Newsmakers, September 12, 2019

Air Date:
Heard On Newsmakers
Jason Witt, Christin Skolnik and Tara Johnson
Jason Witt, Christin Skolnik and Tara Johnson Hope Kirwan/WPR

While Wisconsin has not yet reached a settlement in the lawsuit against opioid producer Purdue Pharma, county officials are pledging to make better use of a possible financial windfall than state officials did 20 years ago with a major tobacco lawsuit settlement.

Purdue Pharma, the makers of OxyContin, reached a tentative multi-billion dollar deal this week to settle an Ohio-based lawsuit involving more than 2,000 local governments from 23 states. Wisconsin, which is involved in that lawsuit, has not agreed to a settlement yet.

Seventyone of the state’s 72 counties are involved in the lawsuit. Polk County in northwestern Wisconsin is the lone county not involved in a lawsuit.

“The lawsuit really isn’t necessarily about money. The lawsuit is somewhat about accountability. Sure, it’s somewhat about money, but in reality, what we’re really talking about here is the abatement of the (opioid) epidemic,” said Sarah Diedrick-Kasdorf, deputy director of government affairs for the Wisconsin Counties Association.

“One of the ways to do that is to hold the pharmaceutical companies accountable for what they did and assist all local governments in states across the nation in really stemming this epidemic of opioid overuse,” she said.

If Wisconsin reaches a settlement, La Crosse County Board Chair Tara Johnson said the state should be cautious in how it spends the settlement funds.

“If we have our own unique pot of money that would come from some settlement or outcome from this case, we would be wise to make sure that we were not spending it all at once and that we were thoughtful about making sure we have monies over the long term to deal with these issues,said Johnson. “There will be residual damage resulting from the opioid crisis and it’s not just in the next couple of years, we’re going to have expenses to deal with in increased staffing. I hope we learn that lesson from the tobacco settlement experience and don’t spend all of the money at once.”

In the late 1990s, the state of Wisconsin could have received several billion dollars over 25 years from a settlement with tobacco companies over tobacco-related illnesses. The state chose to accept a one-time payment of more than $1 billion that largely went to balance the state’s budget.

Diedrick-Kasdorf said it’s premature to speculate how money from an opioid lawsuit may be spent in Wisconsin.

“One of the things that the judge in the lawsuit has made very clear to all of the parties involved is that if there are awards to be granted, a significant portion of those dollars must go toward abatement,” she said. “What they are really talking about is harm reduction, overdose protection, addiction treatment expansion and enhancing addiction treatment programs to make sure that we are discouraging drug use and over prescription.”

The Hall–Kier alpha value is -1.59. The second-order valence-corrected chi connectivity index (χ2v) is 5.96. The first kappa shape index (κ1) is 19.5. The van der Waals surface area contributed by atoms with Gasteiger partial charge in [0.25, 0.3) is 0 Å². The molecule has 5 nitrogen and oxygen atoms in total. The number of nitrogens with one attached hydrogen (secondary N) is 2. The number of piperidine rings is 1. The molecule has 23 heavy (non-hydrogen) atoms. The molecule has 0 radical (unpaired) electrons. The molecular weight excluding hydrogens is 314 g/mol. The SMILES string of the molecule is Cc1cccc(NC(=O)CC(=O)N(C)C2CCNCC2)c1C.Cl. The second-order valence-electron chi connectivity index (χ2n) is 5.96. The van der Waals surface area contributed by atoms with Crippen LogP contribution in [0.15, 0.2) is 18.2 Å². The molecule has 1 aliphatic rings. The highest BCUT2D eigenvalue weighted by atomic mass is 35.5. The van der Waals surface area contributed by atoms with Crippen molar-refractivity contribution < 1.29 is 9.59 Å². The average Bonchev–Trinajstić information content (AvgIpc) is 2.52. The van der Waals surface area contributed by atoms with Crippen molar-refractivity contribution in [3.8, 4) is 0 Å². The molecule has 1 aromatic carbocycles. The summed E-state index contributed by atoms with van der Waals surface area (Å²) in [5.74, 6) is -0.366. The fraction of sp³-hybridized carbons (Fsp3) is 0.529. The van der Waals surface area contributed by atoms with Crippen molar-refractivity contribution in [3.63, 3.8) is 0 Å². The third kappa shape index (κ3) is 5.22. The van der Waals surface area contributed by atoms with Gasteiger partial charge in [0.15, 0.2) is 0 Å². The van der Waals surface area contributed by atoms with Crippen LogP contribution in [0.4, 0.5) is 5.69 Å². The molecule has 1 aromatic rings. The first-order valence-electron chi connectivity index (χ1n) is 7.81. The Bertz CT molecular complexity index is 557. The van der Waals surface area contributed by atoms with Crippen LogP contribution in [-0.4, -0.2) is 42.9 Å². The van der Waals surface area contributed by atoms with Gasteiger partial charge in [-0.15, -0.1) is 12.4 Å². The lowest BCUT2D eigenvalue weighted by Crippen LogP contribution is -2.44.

While opioid-related deaths fell in 2018 in Wisconsin, human services-related costs and demand for services has not, La Crosse County Human Services Director Jason Witt said.

“We’ve seen a tremendous increase in service needs across the human services spectrum. There has been a growing need for treatment services within the La Crosse County jail, a growing number of individuals reaching out daily to our outpatient clinic for help,” said Witt. “It’s even impacted the elderly population we serve as more and more grandparents are taking on the care the grandchildren whose parents are suffering from opioid addiction.”

Between 2011 and 2017, costs for La Crosse County’s foster care and other out of home care programs increased by 90 percent, and amount totalling $1.9 million.

Witt said children have become the invisible victims of the opioid crisis and child welfare programs have been overwhelmed across the state.

Johnson said Wisconsin counties will continue to be on the front lines of dealing with the fallout of opioid issues.

“We have an obligation to provide these services. The way the state of Wisconsin operates is counties are responsible for providing human services. This opioid crisis comes at a time when funding from the state for the past 8 to 10 years has eroded,” she said.

– John Davis

Episode Credits

  • Hope Kirwan Host
  • John Davis Producer
  • Sarah Diedrick-Kasdorf Guest
  • Christin Skolnik Guest
  • Jason Witt Guest
  • Tara Johnson Guest